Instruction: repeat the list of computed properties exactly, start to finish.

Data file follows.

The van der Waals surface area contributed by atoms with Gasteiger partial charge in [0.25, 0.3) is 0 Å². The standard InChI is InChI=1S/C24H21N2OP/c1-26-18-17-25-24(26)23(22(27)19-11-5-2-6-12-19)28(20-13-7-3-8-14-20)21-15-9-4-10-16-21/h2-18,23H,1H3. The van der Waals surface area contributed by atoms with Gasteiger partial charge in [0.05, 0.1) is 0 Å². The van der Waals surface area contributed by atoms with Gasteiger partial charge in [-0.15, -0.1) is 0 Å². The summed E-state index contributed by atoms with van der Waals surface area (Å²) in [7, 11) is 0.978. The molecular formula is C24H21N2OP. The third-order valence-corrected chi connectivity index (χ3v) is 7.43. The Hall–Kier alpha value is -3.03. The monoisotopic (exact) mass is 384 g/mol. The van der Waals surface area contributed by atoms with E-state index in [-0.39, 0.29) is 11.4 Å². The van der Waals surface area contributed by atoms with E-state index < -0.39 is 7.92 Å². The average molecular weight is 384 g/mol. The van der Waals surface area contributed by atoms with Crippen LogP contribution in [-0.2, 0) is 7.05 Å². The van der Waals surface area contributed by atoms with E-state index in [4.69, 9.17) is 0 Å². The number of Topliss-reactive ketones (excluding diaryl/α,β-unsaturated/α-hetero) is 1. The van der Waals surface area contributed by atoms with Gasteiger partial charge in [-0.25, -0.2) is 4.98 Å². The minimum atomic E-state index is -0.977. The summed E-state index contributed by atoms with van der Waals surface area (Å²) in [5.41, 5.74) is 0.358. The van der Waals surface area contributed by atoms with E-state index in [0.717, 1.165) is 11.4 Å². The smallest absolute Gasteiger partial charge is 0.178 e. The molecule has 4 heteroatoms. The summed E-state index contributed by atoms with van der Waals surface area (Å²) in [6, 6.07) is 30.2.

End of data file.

The van der Waals surface area contributed by atoms with Gasteiger partial charge in [0.25, 0.3) is 0 Å². The standard InChI is InChI=1S/C24H21N2OP/c1-26-18-17-25-24(26)23(22(27)19-11-5-2-6-12-19)28(20-13-7-3-8-14-20)21-15-9-4-10-16-21/h2-18,23H,1H3. The van der Waals surface area contributed by atoms with Gasteiger partial charge in [0.05, 0.1) is 0 Å². The van der Waals surface area contributed by atoms with Gasteiger partial charge in [-0.15, -0.1) is 0 Å². The summed E-state index contributed by atoms with van der Waals surface area (Å²) in [7, 11) is 0.978. The molecular formula is C24H21N2OP. The third-order valence-corrected chi connectivity index (χ3v) is 7.43. The Hall–Kier alpha value is -3.03. The monoisotopic (exact) mass is 384 g/mol. The van der Waals surface area contributed by atoms with E-state index in [-0.39, 0.29) is 11.4 Å². The van der Waals surface area contributed by atoms with E-state index < -0.39 is 7.92 Å². The average molecular weight is 384 g/mol. The van der Waals surface area contributed by atoms with Crippen LogP contribution in [-0.2, 0) is 7.05 Å². The van der Waals surface area contributed by atoms with E-state index in [4.69, 9.17) is 0 Å². The number of Topliss-reactive ketones (excluding diaryl/α,β-unsaturated/α-hetero) is 1. The van der Waals surface area contributed by atoms with Gasteiger partial charge in [-0.25, -0.2) is 4.98 Å². The minimum atomic E-state index is -0.977. The summed E-state index contributed by atoms with van der Waals surface area (Å²) in [5.41, 5.74) is 0.358. The van der Waals surface area contributed by atoms with E-state index in [0.717, 1.165) is 11.4 Å². The smallest absolute Gasteiger partial charge is 0.178 e. The molecule has 4 heteroatoms. The summed E-state index contributed by atoms with van der Waals surface area (Å²) in [6, 6.07) is 30.2.